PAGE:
In the title track, Cohen prophesies impending political and social collapse, reportedly as his response to the L.A. unrest of 1992 1992 Los Angeles riots : "I've seen the future, brother: It is murder." In "Democracy", Cohen criticizes America but says he loves it: "I love the country but I can't stand the scene." Further, he criticizes the American public's lack of interest in politics and addiction to television: "I'm neither left or right/I'm just staying home tonight/getting lost in that hopeless little screen."

Nanni Moretti's film Caro diario (1993) features "I'm Your Man", as Moretti himself rides his Vespa along the streets of Rome.

In 1994, following a tour to promote The Future, Cohen retreated to the Mt. Baldy Zen Center near Los Angeles, beginning what became five years of seclusion at the center. The album includes a recent musical setting of Cohen's "As the mist leaves no scar", a poem originally published in The Spice-Box of Earth in 1961 and adapted by Spector into "True Love Leaves No Traces" on Death of a Ladies' Man.

Book of Longing

Cohen's book of poetry and drawings, Book of Longing, was published in May 2006; in March a Toronto-based retailer offered signed copies to the first 1500 orders placed online. All 1500 sold within hours. The book quickly topped bestseller lists in Canada. On May 13, 2006, Cohen made his first public appearance for thirteen years, at an in-store event at a bookstore in Toronto. Approximately 3000 people turned up for the event, causing the streets surrounding the bookstore to be closed. He sang two of his earliest and best-known songs: "So Long, Marianne" and "Hey, That's No Way To Say Goodbye", accompanied by the Bare*** Ladies and Ron ***smith. Also appearing with him was Anjani, the two promoting her new CD, along with his book.

2008 concert tour

January 13, 2008, Cohen quietly announced a long-anticipated concert tour . The tour, Cohen's first in 15 years, began May 11 in Fredericton, NB to wide critical acclaim, and was prolonged until spring of 2010. The schedule encompassed Canada and Europe, including performances at The Big Chill (music festival), the Montreal Jazz Festival, and on the Pyramid Stage at the 2008 Glastonbury Festival on 29 June 2008. His performance at Glastonbury was hailed by many as the highlight of the festival, and his performance of "Hallelujah" as the sun went down received a rapturous reception and a lengthy ovation from a packed Pyramid Stage field. He also played in Dublin in what has come to be regarded as a "milestone concert." The London performance was later released on CD and DVD under the title Live in London.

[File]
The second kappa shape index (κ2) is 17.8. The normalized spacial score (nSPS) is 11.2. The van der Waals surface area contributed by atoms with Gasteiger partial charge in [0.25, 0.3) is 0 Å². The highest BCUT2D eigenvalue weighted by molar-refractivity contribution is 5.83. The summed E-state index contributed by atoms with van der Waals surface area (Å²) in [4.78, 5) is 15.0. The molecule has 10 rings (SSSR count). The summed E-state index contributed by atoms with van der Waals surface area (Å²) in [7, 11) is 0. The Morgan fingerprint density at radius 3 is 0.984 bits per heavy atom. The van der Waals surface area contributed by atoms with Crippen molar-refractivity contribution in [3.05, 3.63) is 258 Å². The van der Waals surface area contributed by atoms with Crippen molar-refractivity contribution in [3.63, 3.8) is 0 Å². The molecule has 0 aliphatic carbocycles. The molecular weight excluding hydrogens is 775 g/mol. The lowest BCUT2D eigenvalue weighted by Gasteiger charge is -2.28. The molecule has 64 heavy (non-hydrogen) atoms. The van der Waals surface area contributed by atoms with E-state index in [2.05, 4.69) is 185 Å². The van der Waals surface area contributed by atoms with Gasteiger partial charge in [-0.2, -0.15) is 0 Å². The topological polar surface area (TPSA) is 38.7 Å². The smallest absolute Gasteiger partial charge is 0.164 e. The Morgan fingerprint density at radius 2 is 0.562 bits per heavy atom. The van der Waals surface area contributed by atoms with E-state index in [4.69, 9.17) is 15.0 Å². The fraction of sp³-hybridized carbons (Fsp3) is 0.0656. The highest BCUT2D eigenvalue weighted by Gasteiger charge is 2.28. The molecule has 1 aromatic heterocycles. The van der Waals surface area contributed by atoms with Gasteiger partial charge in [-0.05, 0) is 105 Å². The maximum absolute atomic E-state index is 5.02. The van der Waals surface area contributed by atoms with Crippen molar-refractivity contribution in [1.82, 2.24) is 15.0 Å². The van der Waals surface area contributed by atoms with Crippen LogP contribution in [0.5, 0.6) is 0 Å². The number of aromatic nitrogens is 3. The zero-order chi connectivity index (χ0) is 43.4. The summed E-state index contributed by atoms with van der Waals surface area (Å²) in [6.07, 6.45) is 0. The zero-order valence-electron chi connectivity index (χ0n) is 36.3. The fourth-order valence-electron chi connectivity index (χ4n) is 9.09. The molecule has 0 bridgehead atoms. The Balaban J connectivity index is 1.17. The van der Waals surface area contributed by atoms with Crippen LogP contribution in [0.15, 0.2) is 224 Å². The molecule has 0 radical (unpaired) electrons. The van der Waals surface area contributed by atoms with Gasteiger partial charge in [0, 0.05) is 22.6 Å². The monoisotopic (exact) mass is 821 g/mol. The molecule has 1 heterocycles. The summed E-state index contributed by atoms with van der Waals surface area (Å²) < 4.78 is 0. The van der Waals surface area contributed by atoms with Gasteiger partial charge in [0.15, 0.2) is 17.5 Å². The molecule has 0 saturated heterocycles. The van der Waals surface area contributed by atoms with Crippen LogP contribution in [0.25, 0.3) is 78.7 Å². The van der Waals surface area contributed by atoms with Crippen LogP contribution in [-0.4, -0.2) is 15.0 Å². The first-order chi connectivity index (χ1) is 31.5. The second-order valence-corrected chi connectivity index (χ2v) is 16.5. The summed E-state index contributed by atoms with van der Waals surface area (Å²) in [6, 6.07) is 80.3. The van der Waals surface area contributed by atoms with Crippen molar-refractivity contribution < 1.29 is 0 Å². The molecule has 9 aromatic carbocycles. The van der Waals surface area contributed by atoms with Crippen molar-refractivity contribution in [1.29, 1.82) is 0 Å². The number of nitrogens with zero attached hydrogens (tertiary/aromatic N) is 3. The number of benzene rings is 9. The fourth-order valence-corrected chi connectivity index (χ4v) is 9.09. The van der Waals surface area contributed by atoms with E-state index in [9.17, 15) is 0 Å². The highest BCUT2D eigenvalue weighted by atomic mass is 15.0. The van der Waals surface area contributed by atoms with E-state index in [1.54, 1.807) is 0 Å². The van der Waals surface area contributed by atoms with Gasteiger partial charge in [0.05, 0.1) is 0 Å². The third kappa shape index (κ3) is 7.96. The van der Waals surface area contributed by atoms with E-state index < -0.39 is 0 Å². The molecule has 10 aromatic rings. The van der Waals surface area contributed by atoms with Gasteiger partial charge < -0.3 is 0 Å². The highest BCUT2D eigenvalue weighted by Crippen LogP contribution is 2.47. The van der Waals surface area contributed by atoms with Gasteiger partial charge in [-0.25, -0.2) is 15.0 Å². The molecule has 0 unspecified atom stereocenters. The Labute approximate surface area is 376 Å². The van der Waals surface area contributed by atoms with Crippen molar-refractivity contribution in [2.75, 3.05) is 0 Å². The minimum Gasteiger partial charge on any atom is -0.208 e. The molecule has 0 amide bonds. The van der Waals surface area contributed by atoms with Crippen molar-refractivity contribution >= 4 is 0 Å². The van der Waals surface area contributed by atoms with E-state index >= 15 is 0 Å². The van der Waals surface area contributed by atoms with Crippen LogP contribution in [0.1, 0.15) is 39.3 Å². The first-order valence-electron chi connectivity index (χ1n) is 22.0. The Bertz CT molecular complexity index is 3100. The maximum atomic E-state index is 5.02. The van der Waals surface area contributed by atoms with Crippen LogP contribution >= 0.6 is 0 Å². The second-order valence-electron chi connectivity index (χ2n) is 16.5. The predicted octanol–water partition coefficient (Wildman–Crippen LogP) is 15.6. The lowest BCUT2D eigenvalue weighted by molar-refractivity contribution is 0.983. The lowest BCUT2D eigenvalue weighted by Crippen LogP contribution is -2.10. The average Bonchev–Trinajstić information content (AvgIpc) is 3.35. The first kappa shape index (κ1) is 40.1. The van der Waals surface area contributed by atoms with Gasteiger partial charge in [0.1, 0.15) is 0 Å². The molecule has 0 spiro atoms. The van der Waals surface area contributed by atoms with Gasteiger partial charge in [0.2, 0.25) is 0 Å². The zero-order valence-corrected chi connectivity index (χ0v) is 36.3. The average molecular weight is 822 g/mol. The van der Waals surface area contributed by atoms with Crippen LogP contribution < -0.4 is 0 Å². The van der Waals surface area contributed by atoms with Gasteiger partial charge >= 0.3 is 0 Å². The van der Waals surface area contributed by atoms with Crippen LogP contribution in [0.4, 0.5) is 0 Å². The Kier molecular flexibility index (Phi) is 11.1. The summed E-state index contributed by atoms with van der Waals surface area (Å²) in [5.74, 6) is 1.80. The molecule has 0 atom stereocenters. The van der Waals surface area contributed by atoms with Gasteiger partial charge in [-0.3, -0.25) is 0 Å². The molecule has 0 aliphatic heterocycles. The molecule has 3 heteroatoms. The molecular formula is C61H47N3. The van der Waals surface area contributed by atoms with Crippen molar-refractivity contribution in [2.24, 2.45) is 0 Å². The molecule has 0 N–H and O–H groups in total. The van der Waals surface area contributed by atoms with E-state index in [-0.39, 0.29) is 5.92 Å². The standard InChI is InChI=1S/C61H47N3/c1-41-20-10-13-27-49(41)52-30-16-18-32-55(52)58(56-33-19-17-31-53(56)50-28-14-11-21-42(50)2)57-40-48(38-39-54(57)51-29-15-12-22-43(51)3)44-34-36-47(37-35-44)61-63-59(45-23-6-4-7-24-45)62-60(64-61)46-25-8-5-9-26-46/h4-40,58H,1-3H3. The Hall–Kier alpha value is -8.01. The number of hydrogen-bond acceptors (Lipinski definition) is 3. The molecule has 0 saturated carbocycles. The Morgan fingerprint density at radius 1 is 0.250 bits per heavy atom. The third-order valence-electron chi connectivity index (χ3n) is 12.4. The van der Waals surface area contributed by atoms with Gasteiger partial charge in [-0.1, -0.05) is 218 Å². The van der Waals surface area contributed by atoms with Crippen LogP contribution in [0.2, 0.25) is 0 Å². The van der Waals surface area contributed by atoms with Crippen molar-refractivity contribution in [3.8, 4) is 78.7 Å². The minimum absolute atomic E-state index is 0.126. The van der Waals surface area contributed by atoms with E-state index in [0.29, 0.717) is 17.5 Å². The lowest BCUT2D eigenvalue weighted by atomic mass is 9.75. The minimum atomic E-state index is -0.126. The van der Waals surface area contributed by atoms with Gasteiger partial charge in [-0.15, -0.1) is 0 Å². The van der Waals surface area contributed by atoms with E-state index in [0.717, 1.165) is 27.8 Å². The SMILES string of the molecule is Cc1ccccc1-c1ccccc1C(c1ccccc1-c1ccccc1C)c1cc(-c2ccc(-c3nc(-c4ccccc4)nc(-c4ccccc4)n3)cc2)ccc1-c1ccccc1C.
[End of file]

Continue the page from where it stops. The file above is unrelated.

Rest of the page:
The Sydney Entertainment Centre show on January 28 sold out rapidly, which motivated promoters to later announce a second show at the venue. The first performance was well-received, and the audience of 12,000 responded with five standing ovations. Cohen gave generous credit to his touring band, his long-time collaborator and vocalist Sharon Robinson Sharon Robinson (songwriter) , and the "sublime" Webb Sisters.
In January 2009, the tour arrived in New Zealand. Simon Sweetman in The Dominion Post (Wellington) of 21 January wrote "It is hard work having to put this concert in to words so I'll just say something I have never said in a review before and will never say again: this was the best show I have ever seen." The first concert of the Australian tour took place at Rochford Winery in Victoria's Yarra Valley on January 24 in perfect weather in front of an audience of about 7,000.


On March 7, 2008, Jeff Buckley's version of Cohen's "Hallelujah Hallelujah (Leonard Cohen song) ", went to number 1 on the iTunes chart after Jason Castro Jason Castro (singer) performed the song on the seventh season of the television series American Idol American Idol (season 7) . Another major boost for Cohen's song exposure came when singer-songwriter Kate Voegele released her version of "Hallelujah" from her 2007 album Don't Look Away and appeared as a regular character, named Mia, on season five of the teenage television show One Tree Hill One Tree Hill (TV series) .

A few days later, Cohen was inducted into the American Rock and Roll Hall of Fame in recognition of his status among the "highest and most influential echelon of songwriters." He also performed at the Coachella Valley Music and Arts Festival on Friday, April 17, 2009, in front of one of the largest Outdoor Theatre crowds in the history of the festival. His performance of Hallelujah was widely regarded as one of the highlights of the festival.